Dirty Tricks, Cyber-style

ThinkProgress is reporting that the law firm of the US Chamber of Commerce (an NGO) hired several cyber-security firms to help them sabotage their political opponents:
"[A] law firm representing the US Chamber of Commerce ... is working with set of “private security” companies and lobbying firms to undermine their political opponents ... with a surreptitious sabotage campaign."
"According to e-mails ... the Chamber hired the lobbying firm Hunton and Williams [whose] attorney Richard Wyatt ... was hired by the Chamber in October of last year. To assist the Chamber, Wyatt and his associates, John Woods and Bob Quackenboss, solicited a set of private security firms — HB Gary Federal, Palantir, and Berico Technologies (collectively called Team Themis) — to develop tactics for damaging progressive groups and labor unions, in particular ThinkProgress, the labor coalition called Change to Win, the SEIU, US Chamber Watch, and StopTheChamber.com."
This sabotage campaign included feeding false information to discredit opponents, but also spying on the personal lives of opponents and their families:
"New emails reveal that the private spy company investigated the families and children of the Chamber’s political opponents. The apparent spearhead of this project was Aaron Barr, an executive at HB Gary. Barr circulated numerous emails and documents detailing information about political opponents’ children, spouses, and personal lives. One of the targets was Mike Gehrke, a former staffer with Change to Win. Among the information circulated about Gehrke was the specific “Jewish church” he attended and a link to pictures of his wife and two children ..."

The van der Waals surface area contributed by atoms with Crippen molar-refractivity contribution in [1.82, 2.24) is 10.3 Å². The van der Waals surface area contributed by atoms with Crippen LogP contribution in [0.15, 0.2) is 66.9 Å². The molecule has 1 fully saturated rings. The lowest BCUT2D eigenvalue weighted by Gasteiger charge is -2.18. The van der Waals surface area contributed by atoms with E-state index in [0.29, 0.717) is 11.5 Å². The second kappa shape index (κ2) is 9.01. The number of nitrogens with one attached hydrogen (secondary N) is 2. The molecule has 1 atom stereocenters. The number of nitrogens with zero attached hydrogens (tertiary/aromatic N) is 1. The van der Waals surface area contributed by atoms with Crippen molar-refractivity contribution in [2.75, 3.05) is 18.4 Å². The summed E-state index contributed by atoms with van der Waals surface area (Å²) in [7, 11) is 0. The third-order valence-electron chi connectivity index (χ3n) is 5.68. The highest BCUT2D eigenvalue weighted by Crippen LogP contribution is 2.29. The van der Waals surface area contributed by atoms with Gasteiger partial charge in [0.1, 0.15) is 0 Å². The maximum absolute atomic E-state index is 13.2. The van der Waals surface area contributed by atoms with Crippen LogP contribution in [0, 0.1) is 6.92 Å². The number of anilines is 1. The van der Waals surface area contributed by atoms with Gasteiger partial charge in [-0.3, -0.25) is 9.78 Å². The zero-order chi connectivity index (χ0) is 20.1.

Given how amazing their software is, I'm a bit bummed that Palantir was involved in this.


Anonymous said...

It sounds like Palantir has pretty comprehensively disowned this proposal:

I'm not quite sure what to make of it, but Greenwald seems to be satisfied.

Anonymous said...

[should probably clarify lest it be unclear: this isn't about whether the proposal is anything but evil; merely about whether Palantir should be considered to be tarred with its brush]

Ken said...

Interesting. Given the language of Karp's apology, I'm puzzled by Palantir's involvement. It could be that they were duped by others, but either way, I'm sure there's more to the story.

As a practitioner, I'm quite concerned about the use of such tools by the ethically impaired - even as I work to persuade both scholars and activists of their positive potential.